Go to http://www.our-kids.org/Archives/Hea...ial_child.html
  10. by   Finallyat40
    babies with down's who are either born early or have a heart defect (which is fairly common with down's). These kiddos are the most resilient, sweetest babies you can imagine.....I agree with all the posters above....the older kids/adults that I know are just angels on earth. They are gentle, loving, caring, etc. Yes, they may have deficits that will vary with each case, but in my opinion, it's all about attitude. Give your sister a hug and be there for her to lend an ear. Try to locate some down's parents in your area for her to touch base with, maybe through your local children's hospital, pediatrician, maybe even the school nurse.

    Jamie
  11. by   ayndim
    Quote from gthurma
    Hello,
    I am new here and I have lost of questions about downs.
    My sister is 36 and is 5 months pregnant. Her screening test came back positive for downs. Since then she has had her amnio done and she just heard that the baby has downs. Could this be wrong? She is so confused with her feeling on how to deal with the news. She has totally withdrawn herself from everyone and wants to be left alone. Is this normal? I am her older sister but also her best friend. This is so hard on me as well. She said that she wants to hear something positive from someone. What can I tell her that will help her feel better? She said that she feels so selfish because of the way she is feeling. She told me that she didn't think that she could mentally care for this baby but as soon as she thinks that she needs to terminate the pregnancy she feels the baby kick her and then she beats up on herself. I am worried that this is going to make her depressed so bad that she wont be able to snap out of.
    Please any help anything that a could give her to help her.
    G

    While pursuing a special education certification, I had the joy of working with several children who have Down's Syndrome. After the behavior and temper tantrums of many of the other special needs children, the children who had Down's Syndrome were a breath of fresh air. They were sweet and very kind. Their smiles will make your day, as they are so genuine. I can't really explain it but once your niece/nephew is here you will understand how just the presence of a child with Down's Syndrome can brighten the whole room. Had I continued on with teaching I wouild have loved to only work with children who had Down's Syndrome. I remember coming from a practicum in a regular classroom to work with 2 of the children with Down's Syndrome and feeling such a sense of relief. Much nicer than working with any other child, whether special needs or not. They are just a joy to be around. My daughter attends the same school and is friends with one of the girls. Although mentally she is a little behind the others, she has many friends and doesn't seem to have any trouble playing with them. My daughter likes her and treats her like her other friends. They are in 1st grade, btw. The severity of mental retardation can vary widely but early intervention programs can help immensely. They start at birth and continue until age three, when the children transition to the local school district for support services. The earlier the program is begun the better for the child.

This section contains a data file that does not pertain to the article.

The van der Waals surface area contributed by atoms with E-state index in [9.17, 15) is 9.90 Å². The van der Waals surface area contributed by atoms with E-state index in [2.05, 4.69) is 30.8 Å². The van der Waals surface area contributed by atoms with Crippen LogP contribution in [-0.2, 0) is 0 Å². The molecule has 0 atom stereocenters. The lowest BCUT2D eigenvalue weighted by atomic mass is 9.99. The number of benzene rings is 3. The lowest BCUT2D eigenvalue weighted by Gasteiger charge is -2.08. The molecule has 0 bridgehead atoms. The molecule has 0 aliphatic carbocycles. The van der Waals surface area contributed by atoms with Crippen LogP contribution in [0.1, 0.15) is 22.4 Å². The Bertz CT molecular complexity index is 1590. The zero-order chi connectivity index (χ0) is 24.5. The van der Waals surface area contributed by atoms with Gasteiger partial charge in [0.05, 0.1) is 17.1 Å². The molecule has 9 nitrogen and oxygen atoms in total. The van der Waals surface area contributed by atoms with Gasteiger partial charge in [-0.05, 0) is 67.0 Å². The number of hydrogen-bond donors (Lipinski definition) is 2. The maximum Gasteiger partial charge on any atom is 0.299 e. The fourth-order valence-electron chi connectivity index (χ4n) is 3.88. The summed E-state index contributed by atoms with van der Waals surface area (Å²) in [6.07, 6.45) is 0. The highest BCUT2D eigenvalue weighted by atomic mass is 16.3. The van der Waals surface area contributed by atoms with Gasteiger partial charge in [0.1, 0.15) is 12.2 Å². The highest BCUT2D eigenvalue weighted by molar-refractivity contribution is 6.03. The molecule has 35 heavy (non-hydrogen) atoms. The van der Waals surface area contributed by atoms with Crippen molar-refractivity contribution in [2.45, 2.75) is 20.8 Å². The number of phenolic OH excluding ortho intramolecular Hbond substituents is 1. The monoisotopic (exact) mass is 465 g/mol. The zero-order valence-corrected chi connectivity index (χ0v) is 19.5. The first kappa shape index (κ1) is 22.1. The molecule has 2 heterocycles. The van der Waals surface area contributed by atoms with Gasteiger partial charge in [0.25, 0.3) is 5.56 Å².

All of that said, children are children and all will have their good and bad days. But in my experience, the bad days aren't any worse than any other child's.